A "Listed central station" is an alarm monitoring facility that has demonstrated the ability to provide Standards-complying service. For monitoring stations, UL requirements cover building structure, receiving and monitoring equipment, and staffing issues in addition to installation and ongoing service. To be able to provide Standards-complying service, the building, equipment and staffing requirements have to be met at all times. However, the handling of specific signals from specific alarm systems is only audited by UL if a certificate is in effect for that alarm system.

What does "Certificated alarm system" mean?
A "certificated alarm system" is one where the certificate-issuing alarm company declares that Standards-complying alarm service is provided. It is equivalent to a manufacturer whose name appears in a UL product directory choosing to place a UL Mark on a specific production product. A certificated alarm system is subject to random audit by UL alarm system auditors to countercheck compliance, just as a product with a UL Mark is subject to random audit.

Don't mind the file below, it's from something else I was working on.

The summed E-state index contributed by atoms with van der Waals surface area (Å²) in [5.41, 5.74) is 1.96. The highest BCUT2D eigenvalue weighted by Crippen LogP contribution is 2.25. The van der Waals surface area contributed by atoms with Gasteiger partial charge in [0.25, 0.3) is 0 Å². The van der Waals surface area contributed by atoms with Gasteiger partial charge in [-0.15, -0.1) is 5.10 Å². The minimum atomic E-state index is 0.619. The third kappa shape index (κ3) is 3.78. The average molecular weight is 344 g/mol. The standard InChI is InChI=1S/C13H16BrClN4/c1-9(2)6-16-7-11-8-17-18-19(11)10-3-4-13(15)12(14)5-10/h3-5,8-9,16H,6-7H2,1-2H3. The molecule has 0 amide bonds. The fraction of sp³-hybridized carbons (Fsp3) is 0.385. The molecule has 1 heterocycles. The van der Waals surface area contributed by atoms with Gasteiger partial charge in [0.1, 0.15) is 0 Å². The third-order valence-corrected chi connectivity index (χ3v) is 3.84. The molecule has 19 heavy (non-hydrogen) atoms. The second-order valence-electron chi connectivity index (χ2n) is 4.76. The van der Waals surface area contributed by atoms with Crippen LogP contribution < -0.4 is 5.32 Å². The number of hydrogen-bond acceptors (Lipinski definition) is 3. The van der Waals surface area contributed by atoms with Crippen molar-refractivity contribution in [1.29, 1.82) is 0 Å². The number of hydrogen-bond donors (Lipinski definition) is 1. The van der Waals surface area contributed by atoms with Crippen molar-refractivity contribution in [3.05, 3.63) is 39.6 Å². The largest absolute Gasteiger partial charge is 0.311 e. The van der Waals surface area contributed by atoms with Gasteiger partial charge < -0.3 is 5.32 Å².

Also, UL has an EU mark now too. They don't just do USA standards anymore. They are most know for testing electronic and electrical devices to safety standards, but they do a lot more than just that. Water testing is another example of another field they are in.

Posted on Mar 29, 2011 10:47:12 PM PDT
Last edited by the author on Mar 29, 2011 10:48:56 PM PDT
T. Puckett says:
"UL" is Underwriters Labrotory....it means the electronic device passes US standards and is safe to use...don't believe everything you read, Google anything you are unsure about. UL Certifying alarm stations, means they are certifying the "Electronic Equipment" to meet USA standards